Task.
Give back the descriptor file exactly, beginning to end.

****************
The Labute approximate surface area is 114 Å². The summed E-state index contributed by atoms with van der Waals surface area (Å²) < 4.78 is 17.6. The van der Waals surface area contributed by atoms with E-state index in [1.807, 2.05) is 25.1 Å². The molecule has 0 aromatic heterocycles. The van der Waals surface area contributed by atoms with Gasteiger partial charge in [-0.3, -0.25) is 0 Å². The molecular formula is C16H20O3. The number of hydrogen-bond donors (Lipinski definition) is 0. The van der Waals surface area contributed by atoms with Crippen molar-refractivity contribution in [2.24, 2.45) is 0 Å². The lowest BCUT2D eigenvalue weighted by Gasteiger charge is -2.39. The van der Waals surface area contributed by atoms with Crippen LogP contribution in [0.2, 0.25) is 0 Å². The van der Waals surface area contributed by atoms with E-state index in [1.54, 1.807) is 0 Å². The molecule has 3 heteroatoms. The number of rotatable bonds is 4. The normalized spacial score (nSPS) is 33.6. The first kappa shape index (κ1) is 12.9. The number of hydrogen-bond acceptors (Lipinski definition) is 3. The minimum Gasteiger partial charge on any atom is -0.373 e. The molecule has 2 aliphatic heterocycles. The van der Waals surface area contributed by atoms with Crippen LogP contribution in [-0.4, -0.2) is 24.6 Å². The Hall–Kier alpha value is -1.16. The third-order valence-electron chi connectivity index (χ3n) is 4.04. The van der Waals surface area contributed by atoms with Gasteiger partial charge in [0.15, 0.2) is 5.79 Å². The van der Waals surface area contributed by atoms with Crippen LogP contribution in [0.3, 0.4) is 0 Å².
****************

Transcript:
The Labute approximate surface area is 114 Å². The summed E-state index contributed by atoms with van der Waals surface area (Å²) < 4.78 is 17.6. The van der Waals surface area contributed by atoms with E-state index in [1.807, 2.05) is 25.1 Å². The molecule has 0 aromatic heterocycles. The van der Waals surface area contributed by atoms with Gasteiger partial charge in [-0.3, -0.25) is 0 Å². The molecular formula is C16H20O3. The number of hydrogen-bond donors (Lipinski definition) is 0. The van der Waals surface area contributed by atoms with Crippen molar-refractivity contribution in [2.24, 2.45) is 0 Å². The lowest BCUT2D eigenvalue weighted by Gasteiger charge is -2.39. The van der Waals surface area contributed by atoms with Crippen LogP contribution in [0.2, 0.25) is 0 Å². The van der Waals surface area contributed by atoms with E-state index in [1.54, 1.807) is 0 Å². The molecule has 3 heteroatoms. The number of rotatable bonds is 4. The normalized spacial score (nSPS) is 33.6. The first kappa shape index (κ1) is 12.9. The number of hydrogen-bond acceptors (Lipinski definition) is 3. The minimum Gasteiger partial charge on any atom is -0.373 e. The molecule has 2 aliphatic heterocycles. The van der Waals surface area contributed by atoms with Crippen LogP contribution in [-0.4, -0.2) is 24.6 Å². The Hall–Kier alpha value is -1.16. The third-order valence-electron chi connectivity index (χ3n) is 4.04. The van der Waals surface area contributed by atoms with Gasteiger partial charge in [0.15, 0.2) is 5.79 Å². The van der Waals surface area contributed by atoms with Crippen LogP contribution in [0.3, 0.4) is 0 Å².